With Treve going for an unprecedented third consecutive victory in the G1 Prix de l'Arc de Triomphe, the Paris-Turf is asking readers if this is the most important event in the history of French racing.
For close on a decade now, the Summerhill draft at the Ready To Run has been highlighted by the presence of a "hot" bunch of Aussie juveniles; most racing fans know they've included a liberal gathering of top class performers, yet the "stats" are revealing: fourteen (or a staggering 33%) have posted "Black type" performers: two Group One winners as well as a Horse of the Year
If you're a newswatcher, you'll know Jeff Randall, Business editor of the BBC. A redoubtable character who's rubbed shoulders with just about every business tycoon worth his weight. He's had the measure of most of them, but he hadn't reckoned on what happened when he ventured into the horse business.
Timing in this game is everything, and when you're going into a sale, there's nothing better than a good update. The Summerhill offering at the Emperors Palace Ready To Run Sale (Sunday 18th October) includes four sons and daughters of Australia's best stallions of the current era, Lonhro, Exceed And Excel, More Than Ready and High Chaparral.
The racing man who's had more said and written about him than most of us together, was finally laid to rest at St Mary's Cathedral in Sydney yesterday. Unsurprisingly, the occasion was attended by leading racing identities, politicians, friends and family, filling St Mary's for the service led by Anthony Fisher, the Archbishop of Sydney. Bart Cummings' son Anthony, a Group 1 winning trainer in his own right, delivered the eulogy.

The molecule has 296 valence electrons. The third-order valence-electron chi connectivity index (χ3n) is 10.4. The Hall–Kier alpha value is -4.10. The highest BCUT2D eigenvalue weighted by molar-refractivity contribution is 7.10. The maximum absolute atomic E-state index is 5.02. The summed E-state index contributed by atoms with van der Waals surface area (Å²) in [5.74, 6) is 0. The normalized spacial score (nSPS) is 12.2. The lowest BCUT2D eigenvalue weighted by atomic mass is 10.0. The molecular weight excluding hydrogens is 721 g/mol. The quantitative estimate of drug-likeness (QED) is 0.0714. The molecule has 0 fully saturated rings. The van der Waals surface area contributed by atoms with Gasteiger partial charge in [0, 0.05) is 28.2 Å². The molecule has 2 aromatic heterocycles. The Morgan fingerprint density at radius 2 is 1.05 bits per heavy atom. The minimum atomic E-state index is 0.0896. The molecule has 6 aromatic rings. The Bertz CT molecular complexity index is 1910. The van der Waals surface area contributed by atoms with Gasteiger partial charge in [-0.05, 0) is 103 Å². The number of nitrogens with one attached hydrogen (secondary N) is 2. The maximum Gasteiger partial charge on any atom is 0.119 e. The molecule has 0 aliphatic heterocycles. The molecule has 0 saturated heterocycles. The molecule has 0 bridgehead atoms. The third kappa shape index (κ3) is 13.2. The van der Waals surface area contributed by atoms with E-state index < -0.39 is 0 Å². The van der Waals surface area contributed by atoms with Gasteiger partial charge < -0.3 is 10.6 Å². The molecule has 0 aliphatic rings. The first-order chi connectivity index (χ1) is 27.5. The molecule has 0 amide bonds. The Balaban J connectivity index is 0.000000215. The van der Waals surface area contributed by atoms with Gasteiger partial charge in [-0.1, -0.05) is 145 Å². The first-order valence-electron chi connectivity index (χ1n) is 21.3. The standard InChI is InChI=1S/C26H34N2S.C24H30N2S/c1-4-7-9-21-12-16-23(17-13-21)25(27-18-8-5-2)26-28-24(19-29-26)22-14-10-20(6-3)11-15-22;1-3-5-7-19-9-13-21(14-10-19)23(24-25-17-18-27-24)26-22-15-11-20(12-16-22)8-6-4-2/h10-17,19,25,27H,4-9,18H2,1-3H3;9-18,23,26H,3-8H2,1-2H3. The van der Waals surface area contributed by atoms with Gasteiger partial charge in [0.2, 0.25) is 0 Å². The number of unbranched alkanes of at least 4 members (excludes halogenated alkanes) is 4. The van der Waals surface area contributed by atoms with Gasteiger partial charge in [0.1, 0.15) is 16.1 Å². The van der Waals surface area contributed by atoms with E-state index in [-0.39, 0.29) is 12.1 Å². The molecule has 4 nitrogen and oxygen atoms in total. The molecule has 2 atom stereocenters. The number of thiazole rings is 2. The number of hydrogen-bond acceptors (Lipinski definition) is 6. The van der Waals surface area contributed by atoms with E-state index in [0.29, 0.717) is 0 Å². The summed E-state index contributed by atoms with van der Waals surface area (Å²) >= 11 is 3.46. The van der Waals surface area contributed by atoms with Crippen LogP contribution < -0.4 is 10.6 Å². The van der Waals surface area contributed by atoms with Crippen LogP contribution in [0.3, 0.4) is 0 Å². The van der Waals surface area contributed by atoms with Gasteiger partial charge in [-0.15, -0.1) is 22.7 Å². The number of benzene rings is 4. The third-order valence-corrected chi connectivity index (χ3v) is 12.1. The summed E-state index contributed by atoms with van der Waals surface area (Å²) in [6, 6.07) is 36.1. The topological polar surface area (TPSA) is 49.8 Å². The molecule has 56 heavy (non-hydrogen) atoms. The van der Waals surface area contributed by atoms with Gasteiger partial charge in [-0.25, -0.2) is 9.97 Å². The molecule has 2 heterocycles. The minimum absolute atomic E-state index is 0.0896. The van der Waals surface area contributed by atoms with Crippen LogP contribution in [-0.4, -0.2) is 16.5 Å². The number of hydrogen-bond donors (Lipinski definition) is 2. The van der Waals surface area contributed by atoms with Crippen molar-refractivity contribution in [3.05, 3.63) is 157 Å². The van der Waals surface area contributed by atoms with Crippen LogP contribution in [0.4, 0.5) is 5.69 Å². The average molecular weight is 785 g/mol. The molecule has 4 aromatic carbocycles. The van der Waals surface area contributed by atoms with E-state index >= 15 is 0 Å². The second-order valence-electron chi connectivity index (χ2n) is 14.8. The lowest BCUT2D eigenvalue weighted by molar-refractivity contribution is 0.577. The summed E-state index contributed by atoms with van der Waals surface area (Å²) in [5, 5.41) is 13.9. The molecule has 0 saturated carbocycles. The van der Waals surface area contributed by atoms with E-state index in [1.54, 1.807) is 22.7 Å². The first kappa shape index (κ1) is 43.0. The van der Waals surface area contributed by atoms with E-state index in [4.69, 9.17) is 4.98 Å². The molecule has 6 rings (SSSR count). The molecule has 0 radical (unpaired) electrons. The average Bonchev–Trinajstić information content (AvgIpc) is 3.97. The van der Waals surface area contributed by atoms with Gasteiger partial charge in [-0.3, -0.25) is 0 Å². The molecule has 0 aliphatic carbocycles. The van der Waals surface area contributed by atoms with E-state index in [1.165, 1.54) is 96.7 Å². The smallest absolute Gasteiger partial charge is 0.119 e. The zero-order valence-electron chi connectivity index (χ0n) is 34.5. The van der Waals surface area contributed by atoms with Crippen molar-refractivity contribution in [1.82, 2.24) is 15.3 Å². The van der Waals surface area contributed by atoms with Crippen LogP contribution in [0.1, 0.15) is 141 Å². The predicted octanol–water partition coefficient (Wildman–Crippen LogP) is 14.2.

We've been much awarded at Summerhill and Hartford over the years, but this was the most extraordinary dance performance I had ever seen, and the adulation the Ngobamakhosi enjoyed at last year's Royal Edinburgh Military Tattoo as the big hit of the world's biggest arts and crafts festival, was little surprise to us. We all have our strengths in life, and when it comes to song and dance, our Zulus are up there with the best anywhere.
“Bart” was James Bartholomew Cummings. He was born into an Irish/Catholic racing family in South Australia, a man with no hobbies, father of five, virtual non-bettor, a one-time choir boy. He had a great mane of black (eventually silver) hair, a generous mouth and eyebrows that appeared to be climbing in search of a trellis. More important than any of this, he may have been (and there is no sensible way of proving these things) the finest racehorse trainer the world has ever known.